In today’s digital age, information is always at our fingertips. Whilst this might seem like a universal good thing, in the health space it has also given rise to a wave of health misinformation. When we can’t easily discern health facts from fiction it can lead to real consequences.
Let's delve into this issue, including the scale of the problem, and what a path forward for healthcare marketers may look like.
What exactly is health misinformation, and why should we be concerned?
Health misinformation is simply false, inaccurate, or misleading information about health. However, the real issues arise when people act on this misinformation, leading to delayed or incorrect medical treatment, and misuse of medical resources.
It can even add fuel to the fire of public health crises, as seen all too recently with the hesitancy on social media around vaccine safety.
At the recent Pharma Communications conference, Monica Campos, Public Affairs Director at Cofares, highlighted the magnitude of the issue, pointing out that one recent anti-vax documentary garnered over 19 million views and 18,000 comments across social platforms, despite providing no robust scientific evidence to substantiate its claims.
How healthcare marketers can cut through the noise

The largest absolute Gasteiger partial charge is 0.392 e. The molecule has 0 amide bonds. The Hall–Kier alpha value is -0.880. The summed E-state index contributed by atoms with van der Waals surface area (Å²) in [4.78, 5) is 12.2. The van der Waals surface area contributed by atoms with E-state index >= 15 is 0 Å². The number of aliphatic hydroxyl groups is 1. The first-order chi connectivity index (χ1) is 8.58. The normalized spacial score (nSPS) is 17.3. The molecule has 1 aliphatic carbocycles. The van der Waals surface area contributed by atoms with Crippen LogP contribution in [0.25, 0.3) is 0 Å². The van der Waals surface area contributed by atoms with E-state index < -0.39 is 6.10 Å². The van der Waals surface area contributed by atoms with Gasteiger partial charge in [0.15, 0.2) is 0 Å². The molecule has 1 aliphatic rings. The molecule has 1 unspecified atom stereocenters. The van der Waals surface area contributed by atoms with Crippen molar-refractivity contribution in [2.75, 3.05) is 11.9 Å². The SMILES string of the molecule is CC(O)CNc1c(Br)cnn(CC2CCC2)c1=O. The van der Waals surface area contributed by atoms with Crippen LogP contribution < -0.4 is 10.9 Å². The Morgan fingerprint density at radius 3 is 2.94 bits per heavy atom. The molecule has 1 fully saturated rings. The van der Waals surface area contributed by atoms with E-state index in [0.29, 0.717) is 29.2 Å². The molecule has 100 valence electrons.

The online health information landscape is complex and rapidly evolving. With the continued rise of influencers, it is becoming increasingly challenging for healthcare marketers to navigate these new waters. But hope is not lost! Here are proactive steps healthcare marketers should be taking to engage with their audiences.
The surge in health misinformation necessitates a proactive response from healthcare marketers. As misinformation permeates digital spaces, marketers must build trust through credibility, reliability, and intimacy, telling impactful stories, simplifying complex information, and staying adaptable are not just strategies but imperatives. It's about connecting with individuals where they are, empowering them with knowledge, and fostering a commitment to truth and transparency in healthcare communications.